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When it Comes to Credit Cards, Retailers and Customers Agree: Both Hate Change

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retailers and customers hate change

When you’ve been doing something the same way for all of your life, it’s no fun to change. That’s one conclusion that could be drawn from two of the most recent credit card technologies that failed to be embraced by both retailers and their customers.

Smart Chip Readers Aren’t Being Deployed

In October of 2015, the credit card industry was predicted to embrace a new standard of embedded microchips, often called EMV smart chips after the creators of the standard Europay, MasterCard and Visa. After a rash of high-profile security breaches among major retailers like Target, many industry experts predicted that merchants would rush to embrace this new standard that replaced the antiquated and more vulnerable magnetic stripe readers.

But by April of 2016, MasterCard had estimated that only 30 – 40 percent of merchants had smart chip compatible terminals installed and their chip readers activated. This was surprising as the industry underwent a liability shift, making merchants potentially liable for the cost of fraudulent transactions when they failed to upgrade their terminals. And as shoppers have noticed, many stores have the correct hardware, but their chip readers that have yet to be activated. Often, retailers blame the high costs of the software necessary to enable the chip readers.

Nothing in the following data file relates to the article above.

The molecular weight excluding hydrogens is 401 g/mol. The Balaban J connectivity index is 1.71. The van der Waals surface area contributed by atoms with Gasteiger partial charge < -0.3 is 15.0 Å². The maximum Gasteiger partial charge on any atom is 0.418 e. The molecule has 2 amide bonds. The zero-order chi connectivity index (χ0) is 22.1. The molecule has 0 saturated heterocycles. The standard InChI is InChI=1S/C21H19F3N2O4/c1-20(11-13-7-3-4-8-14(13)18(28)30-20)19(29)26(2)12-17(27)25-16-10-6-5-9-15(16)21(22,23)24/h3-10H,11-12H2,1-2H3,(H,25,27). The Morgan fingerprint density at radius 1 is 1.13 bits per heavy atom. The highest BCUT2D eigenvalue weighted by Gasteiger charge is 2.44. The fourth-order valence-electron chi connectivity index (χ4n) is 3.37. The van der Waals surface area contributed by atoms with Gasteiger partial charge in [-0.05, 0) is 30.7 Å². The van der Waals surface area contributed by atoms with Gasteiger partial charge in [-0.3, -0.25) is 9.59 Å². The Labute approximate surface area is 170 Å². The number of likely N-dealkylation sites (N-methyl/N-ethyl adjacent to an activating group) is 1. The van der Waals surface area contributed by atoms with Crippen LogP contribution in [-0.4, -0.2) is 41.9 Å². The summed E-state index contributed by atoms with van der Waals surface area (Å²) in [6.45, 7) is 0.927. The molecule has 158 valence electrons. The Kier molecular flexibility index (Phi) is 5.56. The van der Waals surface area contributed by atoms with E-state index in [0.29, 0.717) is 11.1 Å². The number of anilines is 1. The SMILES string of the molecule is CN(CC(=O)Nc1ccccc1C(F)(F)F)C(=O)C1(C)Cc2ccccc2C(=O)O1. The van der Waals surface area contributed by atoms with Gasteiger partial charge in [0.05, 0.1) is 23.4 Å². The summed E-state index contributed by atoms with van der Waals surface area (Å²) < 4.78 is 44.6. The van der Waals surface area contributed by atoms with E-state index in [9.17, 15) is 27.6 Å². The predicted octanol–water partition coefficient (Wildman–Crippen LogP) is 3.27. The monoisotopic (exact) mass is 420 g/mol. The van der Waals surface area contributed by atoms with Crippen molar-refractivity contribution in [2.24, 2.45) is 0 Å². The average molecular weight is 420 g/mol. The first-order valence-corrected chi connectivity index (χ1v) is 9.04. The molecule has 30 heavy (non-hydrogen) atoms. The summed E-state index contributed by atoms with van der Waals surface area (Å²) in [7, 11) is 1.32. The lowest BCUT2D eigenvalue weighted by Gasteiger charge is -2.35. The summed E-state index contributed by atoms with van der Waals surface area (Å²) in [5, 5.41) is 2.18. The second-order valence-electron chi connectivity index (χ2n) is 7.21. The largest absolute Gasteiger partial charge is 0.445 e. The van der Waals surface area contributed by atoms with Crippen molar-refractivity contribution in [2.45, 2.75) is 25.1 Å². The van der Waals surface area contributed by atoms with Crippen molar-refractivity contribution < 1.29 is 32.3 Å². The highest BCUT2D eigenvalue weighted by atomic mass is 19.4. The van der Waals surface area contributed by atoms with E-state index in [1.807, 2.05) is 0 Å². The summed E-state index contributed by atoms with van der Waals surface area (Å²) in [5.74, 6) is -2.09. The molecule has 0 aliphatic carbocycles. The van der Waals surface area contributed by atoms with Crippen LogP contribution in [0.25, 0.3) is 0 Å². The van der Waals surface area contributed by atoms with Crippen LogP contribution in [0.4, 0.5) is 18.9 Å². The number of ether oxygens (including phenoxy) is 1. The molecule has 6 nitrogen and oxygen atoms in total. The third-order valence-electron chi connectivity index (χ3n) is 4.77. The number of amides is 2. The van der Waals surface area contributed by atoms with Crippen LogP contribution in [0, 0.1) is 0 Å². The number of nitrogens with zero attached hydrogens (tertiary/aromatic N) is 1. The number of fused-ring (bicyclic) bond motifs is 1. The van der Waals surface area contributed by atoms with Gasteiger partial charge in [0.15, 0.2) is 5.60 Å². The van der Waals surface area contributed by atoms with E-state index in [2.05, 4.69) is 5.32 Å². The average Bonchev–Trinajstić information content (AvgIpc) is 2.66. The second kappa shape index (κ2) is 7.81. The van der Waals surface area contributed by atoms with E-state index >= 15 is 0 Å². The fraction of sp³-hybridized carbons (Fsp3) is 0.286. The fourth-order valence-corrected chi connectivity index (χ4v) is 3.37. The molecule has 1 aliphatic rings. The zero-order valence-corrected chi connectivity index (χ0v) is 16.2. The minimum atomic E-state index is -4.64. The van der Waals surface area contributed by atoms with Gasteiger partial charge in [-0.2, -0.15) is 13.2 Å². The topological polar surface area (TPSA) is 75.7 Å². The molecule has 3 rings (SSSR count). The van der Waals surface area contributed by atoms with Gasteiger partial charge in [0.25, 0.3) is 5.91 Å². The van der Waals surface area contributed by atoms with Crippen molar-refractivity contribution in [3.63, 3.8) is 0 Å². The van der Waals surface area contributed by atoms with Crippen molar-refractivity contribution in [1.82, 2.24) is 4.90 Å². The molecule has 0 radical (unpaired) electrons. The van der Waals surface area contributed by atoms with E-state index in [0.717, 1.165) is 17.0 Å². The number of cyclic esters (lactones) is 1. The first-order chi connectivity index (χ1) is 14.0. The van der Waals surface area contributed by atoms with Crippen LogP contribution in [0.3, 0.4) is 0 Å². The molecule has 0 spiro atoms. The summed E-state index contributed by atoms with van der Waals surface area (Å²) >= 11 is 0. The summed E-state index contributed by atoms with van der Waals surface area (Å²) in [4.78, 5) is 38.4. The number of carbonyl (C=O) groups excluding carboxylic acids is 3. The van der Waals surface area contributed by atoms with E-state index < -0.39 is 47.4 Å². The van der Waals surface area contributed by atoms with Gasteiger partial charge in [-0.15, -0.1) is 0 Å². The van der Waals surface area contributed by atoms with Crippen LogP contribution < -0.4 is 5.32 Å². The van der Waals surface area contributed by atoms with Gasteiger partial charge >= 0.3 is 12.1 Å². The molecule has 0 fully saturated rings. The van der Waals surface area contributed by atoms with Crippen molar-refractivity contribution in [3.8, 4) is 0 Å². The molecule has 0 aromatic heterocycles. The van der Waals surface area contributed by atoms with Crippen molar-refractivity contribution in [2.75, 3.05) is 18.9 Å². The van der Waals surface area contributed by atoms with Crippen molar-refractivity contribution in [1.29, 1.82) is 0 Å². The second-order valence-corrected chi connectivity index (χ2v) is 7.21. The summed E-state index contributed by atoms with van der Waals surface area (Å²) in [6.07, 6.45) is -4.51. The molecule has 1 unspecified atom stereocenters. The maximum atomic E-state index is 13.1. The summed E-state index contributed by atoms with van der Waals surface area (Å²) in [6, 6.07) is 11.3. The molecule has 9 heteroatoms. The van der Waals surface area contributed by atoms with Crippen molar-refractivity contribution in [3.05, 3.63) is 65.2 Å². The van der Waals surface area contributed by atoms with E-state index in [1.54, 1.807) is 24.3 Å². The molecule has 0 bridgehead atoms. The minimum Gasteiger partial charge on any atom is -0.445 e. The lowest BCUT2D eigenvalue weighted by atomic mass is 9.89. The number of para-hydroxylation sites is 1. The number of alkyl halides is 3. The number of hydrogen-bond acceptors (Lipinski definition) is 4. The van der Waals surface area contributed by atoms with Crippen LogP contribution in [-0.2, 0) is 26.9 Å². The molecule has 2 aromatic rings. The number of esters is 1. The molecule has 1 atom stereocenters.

Mobile Payments Do Worse

Many in the credit card industry would love to settle the debate between magnetic stripes and EMV chips by skipping past both and migrating to mobile payment systems such as Apple Pay, Android Pay and Samsung Pay. Yet in 2015, a mere 0.2 percent of in-store sales in the United States were conducted using a mobile payment system.

Many shoppers have found that swiping their credit is still faster, while others might not find any advantages to be worth changing their habits. Ironically, the slow speed of some EMV chip transactions might be one of the few factors driving adoption of mobile payment systems. In a sense, the credit card industry appears to need to take a step back before taking two steps forward.

As a result, there are some retailers and card issuers that have offered incentives for using mobile payment system. For example, the Starbucks payment app has become very popular as it ties into their loyalty program and allows customers to place orders without waiting in line. By offering this kind of tangible benefits to customers, Starbucks doesn’t need to exert too much effort making the case for mobile payments over traditional credit card use, and both the company and its customers use the mobile payment system to save time and money.

The Future of Credit Cards and Payment Technology

Americans are only now just starting to see their credit card accounts as a financial instrument untied to their physical cards. Ultimately, one of several mobile technologies will win the current competition to become the next generation of payments, perhaps one that hasn’t even been created yet. When that technology offers obvious benefits to both merchants and their customers, it’s adoption will surely occur much faster than smart chip terminals or the current mobile payment options have. And when it does, we will all see how obvious the solution was in retrospect, and wonder how we ever got by without it.

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